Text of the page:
Above, we see a few of the cookies shaped according to Elizabeth Dole's specification (those are the more oval-looking ones on the front left of the plate). We then have some balls, measured out with the same teaspoon as I used to make the pecan-shaped ones. And of course, we have the big mega-cookies when I got tired of making so many little ones. 

Below, we see some cookies baked exactly as specified. I tried to break one in half to show the middle, and this happened.

So yeah, these cookies are a bit more delicate than I thought. After an hour of drying out in the oven, I expected something a lot harder- like cookie croutons or something. Instead, you get these delicate cookies that just barely hold it together until you eat them- and I mean that in the best, we-are-making-this-recipe-again way possible. However, the consensus was that these cookies, while delicious, were perhaps a bit dry. If we (more carefully this time) break one in half, we see that they didn't just brown on the outside like most baked things do. They turned the color of medium toast from outside to center.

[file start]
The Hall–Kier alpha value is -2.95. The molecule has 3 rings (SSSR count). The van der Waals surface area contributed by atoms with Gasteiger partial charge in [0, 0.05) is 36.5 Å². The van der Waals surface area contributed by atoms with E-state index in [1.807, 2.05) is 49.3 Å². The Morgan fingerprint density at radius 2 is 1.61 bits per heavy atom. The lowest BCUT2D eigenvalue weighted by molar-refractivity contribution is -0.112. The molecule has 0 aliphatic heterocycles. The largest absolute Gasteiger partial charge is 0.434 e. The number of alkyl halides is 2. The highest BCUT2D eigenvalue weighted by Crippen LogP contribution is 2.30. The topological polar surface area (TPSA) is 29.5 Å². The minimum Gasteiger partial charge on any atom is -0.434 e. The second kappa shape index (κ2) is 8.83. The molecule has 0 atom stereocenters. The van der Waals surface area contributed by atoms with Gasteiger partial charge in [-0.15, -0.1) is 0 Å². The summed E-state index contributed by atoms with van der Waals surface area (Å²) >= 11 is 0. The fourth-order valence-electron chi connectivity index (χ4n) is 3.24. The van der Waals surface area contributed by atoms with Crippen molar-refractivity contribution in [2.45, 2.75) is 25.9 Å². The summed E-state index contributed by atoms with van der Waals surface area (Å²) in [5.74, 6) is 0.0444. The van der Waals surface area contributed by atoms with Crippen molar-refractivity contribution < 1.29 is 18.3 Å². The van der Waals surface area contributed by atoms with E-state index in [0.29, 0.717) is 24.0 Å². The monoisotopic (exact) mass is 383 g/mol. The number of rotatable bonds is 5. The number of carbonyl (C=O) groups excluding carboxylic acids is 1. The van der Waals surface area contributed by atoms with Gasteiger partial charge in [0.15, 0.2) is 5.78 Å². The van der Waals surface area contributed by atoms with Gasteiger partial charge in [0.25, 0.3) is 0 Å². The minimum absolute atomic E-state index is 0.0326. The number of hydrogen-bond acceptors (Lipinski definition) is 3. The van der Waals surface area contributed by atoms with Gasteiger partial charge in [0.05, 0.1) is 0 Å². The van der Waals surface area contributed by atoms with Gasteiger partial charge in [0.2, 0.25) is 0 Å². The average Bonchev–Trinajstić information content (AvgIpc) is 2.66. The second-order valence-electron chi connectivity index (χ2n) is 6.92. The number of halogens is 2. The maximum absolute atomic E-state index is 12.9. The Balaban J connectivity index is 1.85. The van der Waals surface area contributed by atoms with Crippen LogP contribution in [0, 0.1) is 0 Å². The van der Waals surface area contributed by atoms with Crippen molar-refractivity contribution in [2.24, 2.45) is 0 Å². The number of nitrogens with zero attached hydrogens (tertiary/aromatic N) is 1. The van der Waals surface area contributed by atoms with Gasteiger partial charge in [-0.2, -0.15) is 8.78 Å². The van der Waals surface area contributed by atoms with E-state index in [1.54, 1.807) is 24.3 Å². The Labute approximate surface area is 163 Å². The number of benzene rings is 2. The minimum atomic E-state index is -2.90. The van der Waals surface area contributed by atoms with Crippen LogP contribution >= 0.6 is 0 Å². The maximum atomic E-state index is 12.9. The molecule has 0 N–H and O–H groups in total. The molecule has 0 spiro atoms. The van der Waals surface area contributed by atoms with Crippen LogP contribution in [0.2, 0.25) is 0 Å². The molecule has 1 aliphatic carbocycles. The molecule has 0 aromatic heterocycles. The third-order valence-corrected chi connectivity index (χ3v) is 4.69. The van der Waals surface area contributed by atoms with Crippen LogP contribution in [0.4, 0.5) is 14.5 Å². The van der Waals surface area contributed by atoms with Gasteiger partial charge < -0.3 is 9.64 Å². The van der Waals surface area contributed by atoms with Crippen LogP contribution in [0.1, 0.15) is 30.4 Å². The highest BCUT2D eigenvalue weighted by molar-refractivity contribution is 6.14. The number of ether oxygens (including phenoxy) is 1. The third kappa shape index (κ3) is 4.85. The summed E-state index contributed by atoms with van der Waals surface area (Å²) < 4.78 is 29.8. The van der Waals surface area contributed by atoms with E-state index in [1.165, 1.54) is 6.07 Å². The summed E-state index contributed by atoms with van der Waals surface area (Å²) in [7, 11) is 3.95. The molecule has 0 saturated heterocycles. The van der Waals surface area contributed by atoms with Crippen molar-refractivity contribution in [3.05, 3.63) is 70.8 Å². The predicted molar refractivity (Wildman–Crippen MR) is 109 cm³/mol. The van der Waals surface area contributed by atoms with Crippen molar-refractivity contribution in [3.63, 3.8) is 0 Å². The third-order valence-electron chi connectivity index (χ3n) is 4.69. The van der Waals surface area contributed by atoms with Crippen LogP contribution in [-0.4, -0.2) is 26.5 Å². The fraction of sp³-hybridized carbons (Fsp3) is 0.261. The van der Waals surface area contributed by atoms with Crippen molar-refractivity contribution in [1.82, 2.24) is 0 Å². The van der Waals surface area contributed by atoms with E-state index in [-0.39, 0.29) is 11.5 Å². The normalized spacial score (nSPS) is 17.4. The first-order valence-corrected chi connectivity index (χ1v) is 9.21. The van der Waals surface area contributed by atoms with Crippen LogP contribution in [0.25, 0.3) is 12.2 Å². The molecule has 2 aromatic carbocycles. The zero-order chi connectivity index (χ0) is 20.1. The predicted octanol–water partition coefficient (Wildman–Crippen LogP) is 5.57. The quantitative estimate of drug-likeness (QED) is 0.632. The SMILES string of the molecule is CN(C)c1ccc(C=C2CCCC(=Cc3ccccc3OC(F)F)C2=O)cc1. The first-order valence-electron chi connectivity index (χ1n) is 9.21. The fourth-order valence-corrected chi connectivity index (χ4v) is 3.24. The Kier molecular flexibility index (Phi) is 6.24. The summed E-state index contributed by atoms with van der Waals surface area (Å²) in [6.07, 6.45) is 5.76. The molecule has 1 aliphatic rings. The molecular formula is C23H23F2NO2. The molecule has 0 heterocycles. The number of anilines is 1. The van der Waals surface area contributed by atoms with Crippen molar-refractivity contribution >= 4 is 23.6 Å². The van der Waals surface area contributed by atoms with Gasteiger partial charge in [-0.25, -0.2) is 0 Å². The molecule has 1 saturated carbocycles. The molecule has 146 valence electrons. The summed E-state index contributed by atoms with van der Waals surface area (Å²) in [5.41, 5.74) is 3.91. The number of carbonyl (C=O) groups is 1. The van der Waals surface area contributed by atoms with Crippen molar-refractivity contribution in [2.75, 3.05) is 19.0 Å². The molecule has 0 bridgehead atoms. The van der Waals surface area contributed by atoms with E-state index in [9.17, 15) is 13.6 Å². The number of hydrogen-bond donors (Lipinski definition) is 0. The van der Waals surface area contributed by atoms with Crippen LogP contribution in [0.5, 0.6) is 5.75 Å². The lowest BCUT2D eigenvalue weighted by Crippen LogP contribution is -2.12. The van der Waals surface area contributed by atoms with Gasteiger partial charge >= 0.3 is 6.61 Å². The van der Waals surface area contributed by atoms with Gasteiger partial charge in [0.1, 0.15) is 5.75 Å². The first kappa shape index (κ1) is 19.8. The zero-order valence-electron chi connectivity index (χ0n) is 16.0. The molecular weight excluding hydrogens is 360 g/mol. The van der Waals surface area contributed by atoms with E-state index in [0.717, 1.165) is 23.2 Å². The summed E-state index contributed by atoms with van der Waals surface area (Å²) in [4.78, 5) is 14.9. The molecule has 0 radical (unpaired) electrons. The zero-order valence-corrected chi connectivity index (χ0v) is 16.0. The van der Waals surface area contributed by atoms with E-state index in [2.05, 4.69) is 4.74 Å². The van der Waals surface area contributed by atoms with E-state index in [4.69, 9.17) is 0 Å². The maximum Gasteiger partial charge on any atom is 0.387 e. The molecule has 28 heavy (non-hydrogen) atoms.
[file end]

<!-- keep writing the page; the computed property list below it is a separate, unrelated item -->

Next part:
Despite the dryness, everyone kept pecking at the cookie plate until it emptied in far less time than it should have. However, one person noted that perhaps I could make them a bit smaller. However, one teaspoon was a bit puny. I used the half-tablespoon instead. 

Ah, perfection! I also baked them a bit shorter. At 45 minutes, the cookies are baked through and crispy, but not so dry. For this batch, the more finely pulverized pecans were on sale, so that's what we got. But I'm going to suggest you treat yourself and get the pecans that are broken up rather than finely chopped. 

In sum, I can tell why Elizabeth Dole sent in this recipe. It's so good I already made it multiple times--- by request/demand of others. I can also see why Hillary Clinton won the bakeoff. No amount of powdered sugar can beat chocolate chips in America.

On a closing note, last month on the 17th, we finally brought music into the kitchen! It's so nice to be put on lively tunes when making supper.

It turns out that a lot of record stores will just let you take home large boxes of 78s with the purchase of a phonograph. I came into the living room to see this stunning example of the "attention, students" type of record player and a shoebox of lovely music waiting to be played on it. After decades of grinding out the audio tracks to filmstrips about the life cycle of earthworms and the history of Wisconsin, it's now playing actual music that people like.